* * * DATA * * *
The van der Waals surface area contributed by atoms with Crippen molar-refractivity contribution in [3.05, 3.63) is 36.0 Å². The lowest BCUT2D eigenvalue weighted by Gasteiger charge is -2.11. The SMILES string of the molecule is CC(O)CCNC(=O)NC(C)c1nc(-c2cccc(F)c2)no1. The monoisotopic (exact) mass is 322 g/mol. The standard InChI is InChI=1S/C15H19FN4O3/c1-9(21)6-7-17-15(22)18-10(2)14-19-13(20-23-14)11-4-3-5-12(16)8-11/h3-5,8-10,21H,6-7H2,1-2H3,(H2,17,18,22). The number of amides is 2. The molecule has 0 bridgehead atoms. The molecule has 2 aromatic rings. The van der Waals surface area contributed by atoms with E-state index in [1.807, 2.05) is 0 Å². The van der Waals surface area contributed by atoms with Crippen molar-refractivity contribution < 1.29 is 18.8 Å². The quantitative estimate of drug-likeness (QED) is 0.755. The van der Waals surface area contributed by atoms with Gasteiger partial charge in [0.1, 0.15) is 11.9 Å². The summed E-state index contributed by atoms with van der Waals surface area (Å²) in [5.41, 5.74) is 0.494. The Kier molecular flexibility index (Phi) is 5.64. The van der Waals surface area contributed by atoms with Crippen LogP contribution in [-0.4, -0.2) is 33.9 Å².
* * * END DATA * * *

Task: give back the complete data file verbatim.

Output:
The van der Waals surface area contributed by atoms with Crippen molar-refractivity contribution in [3.05, 3.63) is 36.0 Å². The lowest BCUT2D eigenvalue weighted by Gasteiger charge is -2.11. The SMILES string of the molecule is CC(O)CCNC(=O)NC(C)c1nc(-c2cccc(F)c2)no1. The monoisotopic (exact) mass is 322 g/mol. The standard InChI is InChI=1S/C15H19FN4O3/c1-9(21)6-7-17-15(22)18-10(2)14-19-13(20-23-14)11-4-3-5-12(16)8-11/h3-5,8-10,21H,6-7H2,1-2H3,(H2,17,18,22). The number of amides is 2. The molecule has 0 bridgehead atoms. The molecule has 2 aromatic rings. The van der Waals surface area contributed by atoms with E-state index in [1.807, 2.05) is 0 Å². The van der Waals surface area contributed by atoms with Crippen molar-refractivity contribution < 1.29 is 18.8 Å². The quantitative estimate of drug-likeness (QED) is 0.755. The van der Waals surface area contributed by atoms with Gasteiger partial charge in [0.1, 0.15) is 11.9 Å². The summed E-state index contributed by atoms with van der Waals surface area (Å²) in [5.41, 5.74) is 0.494. The Kier molecular flexibility index (Phi) is 5.64. The van der Waals surface area contributed by atoms with Crippen LogP contribution in [-0.4, -0.2) is 33.9 Å².